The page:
Reported guacamole shortage linked to climate change is the least of problems that would result from the environmental issue.
Wall Street firms gave their employees more than $26 billion in bonuses in 2013, up 15 percent from 2012 and the third-largest amount on record. The bonuses given would be enough to more than double the money made by Americans working full-time at minimum wage.
While Missouri lawmakers search for answers to education woes, the influx of bills merely overlay issues caused by the school transfer law rather than solving the issue.
Restricting the amount of money people can receive through medical malpractice lawsuits would strengthen Missouri's health care system.
With the Sullivan decision — often misunderstood but never minimized in importance — the Supreme Court swept away the fear that routine but robust news coverage of government and of social movements might be met (and silenced) by libel suits.
It’s ridiculous that it took two decades for the government to side with consumers over the interests of the food industry in order to change nutrition labels.
As a result of a legislative effort to save the state money, and fueled by an argument that everybody has Internet access, the manual has been available only online since 2011.
Russia should not only be barred from the G8, but the Western nations should also begin closing it off from the world banking system.
The Obama administration recently approved three new hydraulic-fracturing projects off the Santa Barbara coast.
Nigeria must work with surrounding countries to mount a national security effort.
President Obama's "My Brother's Keeper" initiative is necessary for America to progress morally and economically. Too many young men of color have been diverted off the path of productivity, and that should not be the norm.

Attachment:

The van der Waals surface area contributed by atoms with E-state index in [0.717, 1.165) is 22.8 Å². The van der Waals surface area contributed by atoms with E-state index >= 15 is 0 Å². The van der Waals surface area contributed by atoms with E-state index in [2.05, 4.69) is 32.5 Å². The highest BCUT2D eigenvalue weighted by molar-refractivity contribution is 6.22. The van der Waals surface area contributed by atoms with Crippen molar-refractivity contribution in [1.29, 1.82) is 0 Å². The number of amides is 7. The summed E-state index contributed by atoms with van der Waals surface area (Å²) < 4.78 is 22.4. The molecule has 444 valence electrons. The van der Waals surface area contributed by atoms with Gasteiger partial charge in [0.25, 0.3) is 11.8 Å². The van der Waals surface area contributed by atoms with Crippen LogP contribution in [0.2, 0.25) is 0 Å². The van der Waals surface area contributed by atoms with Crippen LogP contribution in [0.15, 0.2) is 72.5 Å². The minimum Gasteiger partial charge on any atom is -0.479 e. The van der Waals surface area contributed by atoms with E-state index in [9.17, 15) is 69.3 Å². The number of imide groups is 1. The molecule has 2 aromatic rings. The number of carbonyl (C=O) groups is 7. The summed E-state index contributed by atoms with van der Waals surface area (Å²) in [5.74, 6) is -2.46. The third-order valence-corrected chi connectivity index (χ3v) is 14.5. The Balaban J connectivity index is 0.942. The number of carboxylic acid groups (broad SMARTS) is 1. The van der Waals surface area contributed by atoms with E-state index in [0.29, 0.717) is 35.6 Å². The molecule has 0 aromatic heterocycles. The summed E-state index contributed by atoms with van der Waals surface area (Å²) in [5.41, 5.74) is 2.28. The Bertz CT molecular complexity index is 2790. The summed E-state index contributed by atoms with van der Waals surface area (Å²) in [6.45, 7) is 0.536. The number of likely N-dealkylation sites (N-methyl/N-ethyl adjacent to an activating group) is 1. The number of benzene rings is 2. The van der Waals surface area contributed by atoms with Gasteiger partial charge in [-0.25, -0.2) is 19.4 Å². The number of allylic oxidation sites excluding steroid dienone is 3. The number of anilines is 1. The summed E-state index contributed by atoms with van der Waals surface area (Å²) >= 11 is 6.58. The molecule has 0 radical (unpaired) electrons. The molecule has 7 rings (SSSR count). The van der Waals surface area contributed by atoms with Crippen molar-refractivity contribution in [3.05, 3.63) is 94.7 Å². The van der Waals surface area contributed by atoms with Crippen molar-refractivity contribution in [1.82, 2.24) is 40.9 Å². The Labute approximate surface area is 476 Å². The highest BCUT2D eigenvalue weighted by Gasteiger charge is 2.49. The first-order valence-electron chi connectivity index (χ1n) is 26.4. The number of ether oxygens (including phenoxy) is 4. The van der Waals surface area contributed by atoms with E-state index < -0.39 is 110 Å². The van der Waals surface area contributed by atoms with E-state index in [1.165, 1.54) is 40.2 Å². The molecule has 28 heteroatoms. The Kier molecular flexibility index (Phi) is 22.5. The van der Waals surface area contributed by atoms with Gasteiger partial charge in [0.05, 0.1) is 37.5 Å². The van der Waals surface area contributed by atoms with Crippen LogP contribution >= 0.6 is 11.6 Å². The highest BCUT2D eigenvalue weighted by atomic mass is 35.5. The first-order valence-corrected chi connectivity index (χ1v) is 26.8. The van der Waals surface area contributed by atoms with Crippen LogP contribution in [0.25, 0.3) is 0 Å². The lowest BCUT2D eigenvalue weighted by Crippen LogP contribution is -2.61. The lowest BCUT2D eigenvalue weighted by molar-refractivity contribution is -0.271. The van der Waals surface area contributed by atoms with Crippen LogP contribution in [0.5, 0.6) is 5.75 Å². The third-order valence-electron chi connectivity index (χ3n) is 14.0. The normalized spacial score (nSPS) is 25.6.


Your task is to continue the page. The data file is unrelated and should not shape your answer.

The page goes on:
An assessment by the U.S. Department of State has found that the Keystone XL pipeline is unlikely to increase carbon emissions. It adds that other means of moving the oil to refineries are likely to result in greater emissions.
The current session of the General Assembly is rife with legislation that would be harmful to the Missouri Conservation Commission and the work it does in partnership with the conservation department's professional staff.
The legislation, presented as a way to reform the current payday loan laws and protect the consumer, would give the payday loan industry free rein to rake in outrageous profits.
Reducing the influence of money on legislative bodies is one idea in a package of bills proposed by Sen. John Lamping and endorsed by others.
Missouri lawmakers need to keep current term limits in place.
The super rich have thought up new ways to help themselves grab more money and power at society's expense.
Health insurance providers in Missouri have been ducking their obligations to pay for new forms of cancer treatment, those that involve pills and liquid ingestion instead of intravenous drugs.
Slapping new federal restrictions on burning wood is counter-productive; it invites backlash and nullification attempts that incite added confrontation and confusion between state and federal authority.
Henry Ford cut down on employee turnover in 1914 by doubling employee pay to $5 a day. Walmart cut its turnover rate down from 70 percent in 1999, but still has room for improvement compared to companies like Costco.